The facial plastic and reconstructive surgery society, of which Dr. Maas is a member and the incoming President, offers training for people who have finished plastic surgery or otolaryngology-head and neck surgery residencies and wish to pursue sub-specialty training. Dr. Maas has been a fellowship director for some 23 years, with fellows spending a year at a time with him and his staff in San Francisco. There are also international fellowships that bring people in for observerships. “This is one profession in which mentorship and the sharing of knowledge have been a tradition that is central to its existence and is a central responsibility in the practice of medicine,” Dr. Maas says. “It’s really a core principle in medicine that we teach the next generation of physicians and surgeons, and it’s extended to our staff—we’re always working hard to teach each other too.”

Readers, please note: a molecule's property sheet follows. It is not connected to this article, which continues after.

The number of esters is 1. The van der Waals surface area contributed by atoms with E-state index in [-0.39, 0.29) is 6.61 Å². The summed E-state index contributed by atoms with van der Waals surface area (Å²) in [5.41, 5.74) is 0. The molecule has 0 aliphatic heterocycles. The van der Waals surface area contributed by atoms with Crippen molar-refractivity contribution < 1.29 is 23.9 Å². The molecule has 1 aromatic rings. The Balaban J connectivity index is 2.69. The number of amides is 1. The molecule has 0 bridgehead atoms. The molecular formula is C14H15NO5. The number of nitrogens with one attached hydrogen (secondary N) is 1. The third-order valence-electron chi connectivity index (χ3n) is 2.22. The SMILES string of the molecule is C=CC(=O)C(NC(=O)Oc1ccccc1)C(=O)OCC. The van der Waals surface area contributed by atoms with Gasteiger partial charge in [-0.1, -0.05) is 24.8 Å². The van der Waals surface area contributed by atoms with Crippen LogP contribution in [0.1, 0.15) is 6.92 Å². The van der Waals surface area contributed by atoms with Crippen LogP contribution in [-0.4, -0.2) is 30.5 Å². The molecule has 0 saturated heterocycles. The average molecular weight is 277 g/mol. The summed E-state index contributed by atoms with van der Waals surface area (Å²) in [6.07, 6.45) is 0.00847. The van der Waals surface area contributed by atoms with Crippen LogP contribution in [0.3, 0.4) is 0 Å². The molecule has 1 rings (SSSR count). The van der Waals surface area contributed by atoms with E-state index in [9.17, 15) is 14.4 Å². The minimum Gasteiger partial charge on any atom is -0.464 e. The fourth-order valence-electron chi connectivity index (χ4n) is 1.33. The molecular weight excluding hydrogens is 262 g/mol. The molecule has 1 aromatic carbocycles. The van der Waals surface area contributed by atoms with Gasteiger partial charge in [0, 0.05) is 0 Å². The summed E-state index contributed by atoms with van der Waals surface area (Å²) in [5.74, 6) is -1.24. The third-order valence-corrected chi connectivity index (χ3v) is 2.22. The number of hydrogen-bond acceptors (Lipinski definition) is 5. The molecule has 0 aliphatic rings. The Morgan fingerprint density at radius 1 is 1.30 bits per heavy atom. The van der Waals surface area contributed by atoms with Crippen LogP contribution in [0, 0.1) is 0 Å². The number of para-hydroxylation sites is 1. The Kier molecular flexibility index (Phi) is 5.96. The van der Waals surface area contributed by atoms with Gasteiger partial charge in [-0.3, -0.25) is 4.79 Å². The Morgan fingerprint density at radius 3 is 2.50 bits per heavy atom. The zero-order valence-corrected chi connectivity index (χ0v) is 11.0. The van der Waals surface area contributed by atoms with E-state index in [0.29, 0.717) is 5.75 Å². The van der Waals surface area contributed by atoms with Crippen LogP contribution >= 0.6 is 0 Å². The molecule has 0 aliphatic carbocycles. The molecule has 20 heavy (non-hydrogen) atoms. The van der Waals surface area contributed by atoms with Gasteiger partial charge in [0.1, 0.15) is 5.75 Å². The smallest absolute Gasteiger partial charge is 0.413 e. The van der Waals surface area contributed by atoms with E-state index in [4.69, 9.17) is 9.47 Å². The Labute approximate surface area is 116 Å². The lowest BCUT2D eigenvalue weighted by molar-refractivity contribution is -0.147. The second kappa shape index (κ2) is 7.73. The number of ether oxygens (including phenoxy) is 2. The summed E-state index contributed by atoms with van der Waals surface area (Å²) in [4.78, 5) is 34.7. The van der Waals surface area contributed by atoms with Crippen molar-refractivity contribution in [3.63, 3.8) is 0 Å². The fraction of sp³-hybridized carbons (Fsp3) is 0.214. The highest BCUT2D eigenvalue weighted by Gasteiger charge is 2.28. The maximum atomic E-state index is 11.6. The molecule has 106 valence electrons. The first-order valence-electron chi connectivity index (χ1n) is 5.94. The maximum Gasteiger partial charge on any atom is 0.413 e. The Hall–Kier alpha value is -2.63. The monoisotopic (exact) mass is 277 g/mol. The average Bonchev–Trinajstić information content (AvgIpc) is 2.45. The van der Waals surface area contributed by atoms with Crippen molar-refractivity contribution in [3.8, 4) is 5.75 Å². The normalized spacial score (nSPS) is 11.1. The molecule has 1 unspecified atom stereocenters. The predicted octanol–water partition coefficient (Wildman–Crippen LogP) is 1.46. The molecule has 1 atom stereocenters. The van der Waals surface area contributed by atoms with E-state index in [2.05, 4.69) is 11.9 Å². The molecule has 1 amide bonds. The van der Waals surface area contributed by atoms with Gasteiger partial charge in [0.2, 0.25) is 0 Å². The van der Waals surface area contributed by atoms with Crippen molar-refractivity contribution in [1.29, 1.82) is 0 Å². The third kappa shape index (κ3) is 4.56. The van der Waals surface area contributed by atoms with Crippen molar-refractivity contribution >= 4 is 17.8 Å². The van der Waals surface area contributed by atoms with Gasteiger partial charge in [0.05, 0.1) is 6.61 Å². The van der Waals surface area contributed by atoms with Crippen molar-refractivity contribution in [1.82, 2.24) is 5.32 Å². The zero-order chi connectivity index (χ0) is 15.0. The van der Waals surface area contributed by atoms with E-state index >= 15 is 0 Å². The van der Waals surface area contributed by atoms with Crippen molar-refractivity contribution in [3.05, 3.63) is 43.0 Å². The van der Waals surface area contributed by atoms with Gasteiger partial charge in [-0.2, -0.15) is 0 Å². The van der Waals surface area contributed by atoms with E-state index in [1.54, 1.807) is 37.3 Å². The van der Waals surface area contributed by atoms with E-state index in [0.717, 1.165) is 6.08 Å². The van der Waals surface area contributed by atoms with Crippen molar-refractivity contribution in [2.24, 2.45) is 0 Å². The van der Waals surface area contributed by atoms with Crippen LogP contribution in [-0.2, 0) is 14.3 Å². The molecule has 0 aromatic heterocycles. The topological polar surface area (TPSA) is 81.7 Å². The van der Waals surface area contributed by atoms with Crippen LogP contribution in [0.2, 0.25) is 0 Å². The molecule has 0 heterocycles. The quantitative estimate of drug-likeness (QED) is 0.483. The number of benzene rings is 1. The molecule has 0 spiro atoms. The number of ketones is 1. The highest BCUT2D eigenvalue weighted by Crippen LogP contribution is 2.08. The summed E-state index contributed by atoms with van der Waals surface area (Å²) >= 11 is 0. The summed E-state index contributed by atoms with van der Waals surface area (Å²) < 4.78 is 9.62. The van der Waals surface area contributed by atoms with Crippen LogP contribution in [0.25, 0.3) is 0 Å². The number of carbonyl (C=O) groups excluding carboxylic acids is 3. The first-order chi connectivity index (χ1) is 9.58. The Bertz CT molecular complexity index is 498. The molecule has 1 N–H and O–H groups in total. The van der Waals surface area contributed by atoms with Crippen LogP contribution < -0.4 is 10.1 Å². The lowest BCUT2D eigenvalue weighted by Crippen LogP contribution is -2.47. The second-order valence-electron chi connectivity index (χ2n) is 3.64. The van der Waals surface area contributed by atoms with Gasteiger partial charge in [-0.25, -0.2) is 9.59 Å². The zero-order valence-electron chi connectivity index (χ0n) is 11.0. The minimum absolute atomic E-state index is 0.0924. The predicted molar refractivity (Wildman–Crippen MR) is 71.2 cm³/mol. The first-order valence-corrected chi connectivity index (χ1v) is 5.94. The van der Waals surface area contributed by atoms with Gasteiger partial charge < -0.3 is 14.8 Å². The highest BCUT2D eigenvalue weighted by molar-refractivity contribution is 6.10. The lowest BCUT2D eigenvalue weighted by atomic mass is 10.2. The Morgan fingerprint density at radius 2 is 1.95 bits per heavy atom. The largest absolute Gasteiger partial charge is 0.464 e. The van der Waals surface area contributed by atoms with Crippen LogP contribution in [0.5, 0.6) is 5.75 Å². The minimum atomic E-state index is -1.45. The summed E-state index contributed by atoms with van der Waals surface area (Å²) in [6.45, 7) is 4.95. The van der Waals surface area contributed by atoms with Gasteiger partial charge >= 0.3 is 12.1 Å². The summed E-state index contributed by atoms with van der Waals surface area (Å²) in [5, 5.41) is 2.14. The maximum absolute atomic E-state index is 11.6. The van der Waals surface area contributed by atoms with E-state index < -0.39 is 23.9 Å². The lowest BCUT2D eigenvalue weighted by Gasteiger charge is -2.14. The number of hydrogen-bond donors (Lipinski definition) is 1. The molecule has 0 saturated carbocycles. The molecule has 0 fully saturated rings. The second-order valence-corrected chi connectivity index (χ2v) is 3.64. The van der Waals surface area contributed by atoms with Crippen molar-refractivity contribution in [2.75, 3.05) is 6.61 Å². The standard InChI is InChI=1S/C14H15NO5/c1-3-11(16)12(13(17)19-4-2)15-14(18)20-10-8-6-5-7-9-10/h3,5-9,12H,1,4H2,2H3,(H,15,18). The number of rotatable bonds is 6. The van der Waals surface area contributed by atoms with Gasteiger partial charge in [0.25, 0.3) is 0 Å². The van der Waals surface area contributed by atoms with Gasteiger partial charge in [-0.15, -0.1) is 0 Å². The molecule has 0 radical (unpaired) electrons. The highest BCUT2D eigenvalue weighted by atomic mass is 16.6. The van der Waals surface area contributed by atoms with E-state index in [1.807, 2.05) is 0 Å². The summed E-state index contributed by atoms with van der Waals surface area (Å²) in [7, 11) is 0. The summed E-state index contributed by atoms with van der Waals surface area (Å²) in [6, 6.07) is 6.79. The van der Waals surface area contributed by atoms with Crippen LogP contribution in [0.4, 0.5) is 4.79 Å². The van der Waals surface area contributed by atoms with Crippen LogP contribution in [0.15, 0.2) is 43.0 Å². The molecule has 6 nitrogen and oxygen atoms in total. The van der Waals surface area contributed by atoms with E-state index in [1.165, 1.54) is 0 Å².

"It’s really a core principle in medicine that we teach the next generation of physicians and surgeons, and it’s extended to our staff—we’re always working hard to teach each other, too.” Dr. Maas says.
Ethics are essential, especially in a field that’s constantly evolving.
When Dr. Maas first started out, it was considered unethical to place any kind of advertisement for your services beyond an announcement of your new practice, which was done in the phone book. Today, social media gives doctors many opportunities to market themselves directly to the public. But with that opportunity also comes responsibility. “Most of what we do, at least on the aesthetic side, is about bringing new technologies and the best new ideas and services to our patients,” Dr. Maas explains. “A big part of the ethical component is open and full disclosure with our patients.” That means disclosing information about efficacy, risks, and benefits, and about alternatives to the care being offered. “It’s not just the ethical thing to do,” Dr. Maas adds, “but it also adds to patient understanding and, ultimately, patient satisfaction.”